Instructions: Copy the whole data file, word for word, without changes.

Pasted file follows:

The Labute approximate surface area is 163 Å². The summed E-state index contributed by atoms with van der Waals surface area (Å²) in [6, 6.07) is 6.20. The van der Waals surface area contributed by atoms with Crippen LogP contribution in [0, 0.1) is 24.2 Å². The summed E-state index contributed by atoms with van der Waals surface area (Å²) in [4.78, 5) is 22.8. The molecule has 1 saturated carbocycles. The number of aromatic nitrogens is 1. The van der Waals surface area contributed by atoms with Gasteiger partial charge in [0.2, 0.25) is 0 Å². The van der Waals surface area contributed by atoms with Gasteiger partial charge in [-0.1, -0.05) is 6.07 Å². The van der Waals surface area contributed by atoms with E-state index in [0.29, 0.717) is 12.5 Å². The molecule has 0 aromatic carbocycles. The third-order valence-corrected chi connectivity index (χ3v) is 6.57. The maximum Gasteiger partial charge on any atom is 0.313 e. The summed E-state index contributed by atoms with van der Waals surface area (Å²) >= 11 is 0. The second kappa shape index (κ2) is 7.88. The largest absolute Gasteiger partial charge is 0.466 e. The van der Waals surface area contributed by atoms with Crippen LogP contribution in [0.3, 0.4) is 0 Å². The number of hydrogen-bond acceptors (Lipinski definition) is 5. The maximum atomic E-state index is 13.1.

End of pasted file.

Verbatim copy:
The Labute approximate surface area is 163 Å². The summed E-state index contributed by atoms with van der Waals surface area (Å²) in [6, 6.07) is 6.20. The van der Waals surface area contributed by atoms with Crippen LogP contribution in [0, 0.1) is 24.2 Å². The summed E-state index contributed by atoms with van der Waals surface area (Å²) in [4.78, 5) is 22.8. The molecule has 1 saturated carbocycles. The number of aromatic nitrogens is 1. The van der Waals surface area contributed by atoms with Gasteiger partial charge in [0.2, 0.25) is 0 Å². The van der Waals surface area contributed by atoms with Gasteiger partial charge in [-0.1, -0.05) is 6.07 Å². The van der Waals surface area contributed by atoms with E-state index in [0.29, 0.717) is 12.5 Å². The molecule has 0 aromatic carbocycles. The third-order valence-corrected chi connectivity index (χ3v) is 6.57. The maximum Gasteiger partial charge on any atom is 0.313 e. The summed E-state index contributed by atoms with van der Waals surface area (Å²) >= 11 is 0. The second kappa shape index (κ2) is 7.88. The largest absolute Gasteiger partial charge is 0.466 e. The van der Waals surface area contributed by atoms with Crippen LogP contribution in [0.3, 0.4) is 0 Å². The number of hydrogen-bond acceptors (Lipinski definition) is 5. The maximum atomic E-state index is 13.1.